# Bash: How to Increment Variable

When writing Bash scripts you will often need to increment or decrement a variable. There are multiple ways in which you can do this. This guide will show you two popular methods of doing exactly that!

This tutorial describes how to compare strings in Bash.

**Related: How to concatenate strings in Bash**

### Method 1: Incrementing or decrementing a variable using arithmetic expansion

Arithmetic expansion is a concept in bash where you can evaluate an expression and substitute the result of that expression in one single command.

Using Bash's Arithmetic Expansion feature is the suggested method for evaluating arithmetic expressions using integers. Thanks to this built-in shell extension, you can do mathematical operations using parentheses ((...)).

The Bash arithmetic expansion has the format `$((arithmetic expression))`

. The outcome of the most recent expression supplied will be returned by the shell expansion.

The ((...)) notation is referred to as a compound command used to evaluate an arithmetic expression in Bash, whereas the $((...)) notation is what is known as the **Arithmetic Expansion**.

Here's how you can use expansion to increment a variable.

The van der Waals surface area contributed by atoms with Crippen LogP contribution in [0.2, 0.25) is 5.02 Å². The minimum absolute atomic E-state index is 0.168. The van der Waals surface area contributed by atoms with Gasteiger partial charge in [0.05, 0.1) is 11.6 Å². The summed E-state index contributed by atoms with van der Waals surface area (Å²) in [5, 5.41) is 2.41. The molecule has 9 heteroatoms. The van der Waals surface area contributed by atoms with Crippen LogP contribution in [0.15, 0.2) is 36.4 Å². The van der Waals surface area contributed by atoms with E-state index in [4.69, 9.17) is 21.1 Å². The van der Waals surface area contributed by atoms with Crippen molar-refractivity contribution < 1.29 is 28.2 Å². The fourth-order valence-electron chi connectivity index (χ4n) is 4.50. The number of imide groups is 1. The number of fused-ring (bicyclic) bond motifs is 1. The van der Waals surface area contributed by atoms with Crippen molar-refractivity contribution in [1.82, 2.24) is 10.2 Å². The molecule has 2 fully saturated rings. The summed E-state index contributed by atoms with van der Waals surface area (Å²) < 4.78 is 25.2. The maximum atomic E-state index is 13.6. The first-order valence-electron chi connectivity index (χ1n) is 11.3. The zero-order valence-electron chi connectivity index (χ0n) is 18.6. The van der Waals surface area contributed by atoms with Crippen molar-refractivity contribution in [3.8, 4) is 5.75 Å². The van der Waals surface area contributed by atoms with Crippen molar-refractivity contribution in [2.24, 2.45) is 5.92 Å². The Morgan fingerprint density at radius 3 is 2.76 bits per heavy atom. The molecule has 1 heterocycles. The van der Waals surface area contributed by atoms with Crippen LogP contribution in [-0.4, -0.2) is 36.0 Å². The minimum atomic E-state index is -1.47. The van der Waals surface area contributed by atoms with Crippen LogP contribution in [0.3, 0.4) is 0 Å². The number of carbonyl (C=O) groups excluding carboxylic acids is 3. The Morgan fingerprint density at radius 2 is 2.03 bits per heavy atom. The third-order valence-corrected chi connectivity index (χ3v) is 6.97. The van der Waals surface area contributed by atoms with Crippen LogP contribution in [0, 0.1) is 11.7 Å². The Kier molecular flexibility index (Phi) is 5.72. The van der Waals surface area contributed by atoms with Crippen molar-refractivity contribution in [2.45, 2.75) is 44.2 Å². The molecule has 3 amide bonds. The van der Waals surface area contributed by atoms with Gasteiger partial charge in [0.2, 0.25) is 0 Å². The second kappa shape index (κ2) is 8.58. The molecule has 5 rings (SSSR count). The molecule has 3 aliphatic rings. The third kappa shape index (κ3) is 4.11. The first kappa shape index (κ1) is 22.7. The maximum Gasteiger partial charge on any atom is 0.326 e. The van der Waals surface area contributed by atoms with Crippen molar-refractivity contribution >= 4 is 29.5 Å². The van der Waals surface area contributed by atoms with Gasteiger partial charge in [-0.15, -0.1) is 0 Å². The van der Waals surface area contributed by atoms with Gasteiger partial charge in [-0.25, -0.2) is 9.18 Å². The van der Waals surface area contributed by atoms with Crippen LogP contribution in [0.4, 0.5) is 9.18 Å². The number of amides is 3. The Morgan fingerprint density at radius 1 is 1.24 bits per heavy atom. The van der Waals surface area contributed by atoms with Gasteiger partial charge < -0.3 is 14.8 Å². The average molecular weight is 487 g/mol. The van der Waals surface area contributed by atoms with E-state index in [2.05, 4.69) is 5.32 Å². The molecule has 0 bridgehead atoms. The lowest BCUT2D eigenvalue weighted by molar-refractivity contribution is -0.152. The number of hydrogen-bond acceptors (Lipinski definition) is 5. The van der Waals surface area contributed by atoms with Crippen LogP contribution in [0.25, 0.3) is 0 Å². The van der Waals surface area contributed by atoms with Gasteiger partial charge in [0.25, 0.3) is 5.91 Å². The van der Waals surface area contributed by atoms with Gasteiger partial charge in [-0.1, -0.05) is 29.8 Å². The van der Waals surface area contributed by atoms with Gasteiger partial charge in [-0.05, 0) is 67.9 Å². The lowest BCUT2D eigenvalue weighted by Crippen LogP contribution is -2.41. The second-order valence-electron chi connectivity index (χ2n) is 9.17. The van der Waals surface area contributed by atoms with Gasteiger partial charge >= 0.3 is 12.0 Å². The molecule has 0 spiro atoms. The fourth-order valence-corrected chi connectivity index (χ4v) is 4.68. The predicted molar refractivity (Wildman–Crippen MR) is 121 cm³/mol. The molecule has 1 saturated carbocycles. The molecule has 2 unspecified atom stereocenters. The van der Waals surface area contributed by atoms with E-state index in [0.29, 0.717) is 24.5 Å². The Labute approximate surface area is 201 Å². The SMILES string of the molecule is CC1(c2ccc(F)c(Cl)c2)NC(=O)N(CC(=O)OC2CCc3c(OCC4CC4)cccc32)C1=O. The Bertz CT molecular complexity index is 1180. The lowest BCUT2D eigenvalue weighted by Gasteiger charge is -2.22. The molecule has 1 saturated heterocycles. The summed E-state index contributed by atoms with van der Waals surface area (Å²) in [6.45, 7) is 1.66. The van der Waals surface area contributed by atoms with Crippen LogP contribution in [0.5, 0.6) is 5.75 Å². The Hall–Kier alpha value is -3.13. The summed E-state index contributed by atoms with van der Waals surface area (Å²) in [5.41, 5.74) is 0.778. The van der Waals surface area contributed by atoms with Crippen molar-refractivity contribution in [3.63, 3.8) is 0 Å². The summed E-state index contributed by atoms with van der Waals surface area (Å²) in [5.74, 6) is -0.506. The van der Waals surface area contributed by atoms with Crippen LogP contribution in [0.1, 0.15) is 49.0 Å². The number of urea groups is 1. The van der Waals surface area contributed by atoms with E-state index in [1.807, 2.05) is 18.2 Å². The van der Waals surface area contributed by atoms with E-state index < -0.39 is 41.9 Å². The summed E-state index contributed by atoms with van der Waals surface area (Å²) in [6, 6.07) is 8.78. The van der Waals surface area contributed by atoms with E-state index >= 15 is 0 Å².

```
$ a=3 && echo $a
3
$ echo $((a+2))
5
$ a=$((a+3))
$ echo $a
6
```

Within Arithmetic expansion, you can also use the `++`

or `--`

arithmetic operators to increment or decrement a variable. For example:

```
$ var=6 && echo $var
6
$ echo $((var++))
6
$ echo $var
7
$ echo $((++var))
8
$ echo $var
8
```

### Method 2: Using `let`

to perform arithmetic operations

For evaluating mathematical expressions, Linux systems come with a built-in concept called bash `let`

. Let is a straightforward command with its own environment, unlike other arithmetic evaluation and expansion instructions. Arithmetic expansion is also possible with the `let`

command.

After establishing variable values, you may execute simple math operations by using the `let`

command. For instance, do addition, subtraction, multiplication, division, and modulus.

Here's an example of using `let`

to increment or decrement a variable.

```
$ let "a = 6" "b = 2" "c=a+b"; echo $c
8
$ let "a = 6" "b = 2" "c=a-b"; echo $c
4
let "a = 6" "b = 2" "a=a+b"; echo $a
8
```

Incrementing or decrementing variables is one of the most important things you will need to know how to do when writing bash scripts - we hope this article helps you do exactly that!